Shepard v. United States of America (INMATE 3)

Filing 24

ORDER OVERRULING petitioner's 21 Objections; further ORDERING that the 20 REPORT AND RECOMMENDATION of the Magistrate Judge is ADOPTED; DENYING the 1 motion to vacate, set asside, or correct sentence; and that this case is DISMISSED with prejudice. Signed by Chief Judge William Keith Watkins on 10/6/15. (djy, )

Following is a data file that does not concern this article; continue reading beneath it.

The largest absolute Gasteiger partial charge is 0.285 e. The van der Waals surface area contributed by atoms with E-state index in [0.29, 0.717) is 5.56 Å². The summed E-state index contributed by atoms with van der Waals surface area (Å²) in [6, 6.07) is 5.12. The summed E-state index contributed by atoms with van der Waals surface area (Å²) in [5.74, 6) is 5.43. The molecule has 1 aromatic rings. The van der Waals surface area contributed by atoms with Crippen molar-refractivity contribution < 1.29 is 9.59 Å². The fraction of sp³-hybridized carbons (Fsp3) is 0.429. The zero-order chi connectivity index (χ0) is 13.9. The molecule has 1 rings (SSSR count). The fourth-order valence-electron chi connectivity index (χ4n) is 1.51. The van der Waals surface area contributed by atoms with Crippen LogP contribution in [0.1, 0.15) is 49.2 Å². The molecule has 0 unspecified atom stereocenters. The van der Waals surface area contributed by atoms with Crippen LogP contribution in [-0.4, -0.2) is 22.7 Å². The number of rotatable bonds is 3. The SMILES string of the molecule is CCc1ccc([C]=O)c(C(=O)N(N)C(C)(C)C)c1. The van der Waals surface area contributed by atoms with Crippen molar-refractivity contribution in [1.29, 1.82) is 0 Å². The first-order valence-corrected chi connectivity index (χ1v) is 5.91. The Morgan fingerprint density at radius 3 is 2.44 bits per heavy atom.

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IN THE UNITED STATES DISTRICT COURT FOR THE MIDDLE DISTRICT OF ALABAMA NORTHERN DIVISION RICHARD SHEPARD, Petitioner, v. UNITED STATES OF AMERICA, Respondent. ) ) ) ) ) ) ) ) ) ) CASE NO. 2:13-CV-499-WKW [WO] ORDER Petitioner Richard Shepard initiated this action with a Motion to Vacate, Set Aside, or Correct Sentence (Doc. # 1) pursuant to 28 U.S.C. § 2255. In the resulting Report and Recommendation (Doc. # 20), the Magistrate Judge determined that the motion was due to be denied with prejudice. Mr. Shepard timely filed Objections to the Report and Recommendation. (Doc. # 21.) In his Objections, Mr. Shepard reasserts the arguments put forth in the initial motion. For the reasons below, the Objections are due to be overruled. In his first objection, Mr. Shepard argues that his trial counsel rendered ineffective assistance. More specifically, he contends that counsel failed to adequately challenge the sufficiency of evidence of his possession of narcotics and a firearm. A review of the record in this case reveals ample circumstantial evidence demonstrating Mr. Shepard’s constructive possession of both the narcotics and the firearm. This evidence includes firearm and ammunition receipts in Mr. Shepard’s name, photographs of Mr. Shepard found in the room where law enforcement located the narcotics and firearm, and the fact that law enforcement found the narcotics in a jacket hanging in a closet adjoining the same room. (See generally Doc. # 8-3.) Mr. Shepard fails to identify another plausible argument that his counsel should have raised with respect to the sufficiency of this evidence. (See Doc. # 21, at 1-3.) Since his objection on this point established neither deficiency of counsel nor resulting prejudice, he is entitled to no relief based on a claim of ineffective assistance of counsel. See Strickland v. Washington, 466 U.S. 668, 687-88, 694 (1984). Mr. Shepard argues, secondly, that he received ineffective assistance because his trial counsel failed to challenge the sufficiency of the evidence that he possessed the firearm in furtherance of a drug trafficking crime. As indicated in the Report and Recommendation, the record contains sufficient evidence to establish that Mr. Shepard was in possession of a firearm within the meaning of 18 U.S.C. § 924(c). (Doc. # 20, at 11.) Mr. Shepard’s Objections, moreover, fail to establish that his counsel rendered deficient performance or that he was in any way prejudiced. See Strickland, 466 U.S. at 687-88, 694. Third, Mr. Shepard reanimates his argument that trial counsel rendered ineffective assistance by failing to file a motion to suppress seized evidence. As 2 his trial counsel averred, however, no reasonable basis existed for raising such a motion. (Doc. # 7, at 3.) The Fourth Amendment arguments Mr. Shepard raises are meritless. Law enforcement officials seized the evidence in question pursuant to a warrant, which they obtained after conducting extensive police investigation. (Doc. # 7, at 3.) Since Mr. Shepard cannot establish a basis upon which a motion to suppress would have succeeded, he fails to show that his trial counsel’s performance fell below any “objective standard of reasonableness.” See Darden v. Wainwright, 477 U.S. 168, 184 (1986). In his fourth objection, Mr. Shepard again argues that the assistance of his trial counsel was ineffective due to counsel’s failure to object to the Government’s use of allegedly perjured testimony. With respect to Officer Hayes’s testimony, Mr. Shepard establishes neither that the statements were actually false nor that the Government knew of their alleged mendacity. See United States v. Bailey, 123 F.3d 1381, 1395 (11th Cir. 1997). In addition, Mr. Shepard’s Objections fall short of establishing that Officer Edwards’s statements constituted willful falsehoods. See id. Mr. Shepard has not established that the assistance of his attorney was deficient or that he was prejudiced in any way. See Strickland, 466 U.S. at 687-88, 694. As to his objection regarding alleged perjury, Mr. Shepard is entitled to no relief. 3 Fifth, and finally, Mr. Shepard raises an objection attacking the sufficiency of his appellate counsel’s assistance. He argues that his appellate counsel failed to properly raise on appeal an alleged violation of his right to testify. But as his appellate counsel noted in his affidavit, Mr. Shepard did not identify his desire to testify as an issue he wished to pursue on appeal. (Doc. # 4, at 1-2.) Further, his counsel asserted that this issue was properly preserved for appeal. (Doc. # 4, at 12.) Mr. Shepard fails, as noted in the Report and Recommendation, to establish either that counsel’s performance was deficient or that he was in any way prejudiced by the allegedly deficient performance. See Strickland, 466 U.S. at 687-88, 694. Accordingly, it is ORDERED that Petitioner’s Objections to the Report and Recommendation of the Magistrate Judge (Doc. # 21) are OVERRULED. It is further ORDERED that the Report and Recommendation of the Magistrate Judge (Doc. # 20) is ADOPTED, that the Motion to Vacate, Set Aside, or Correct Sentence (Doc. # 1) is DENIED, and that this case is DISMISSED with prejudice. A separate final judgment will be entered. DONE this 6th day of October, 2015. /s/ W. Keith Watkins CHIEF UNITED STATES DISTRICT JUDGE 4

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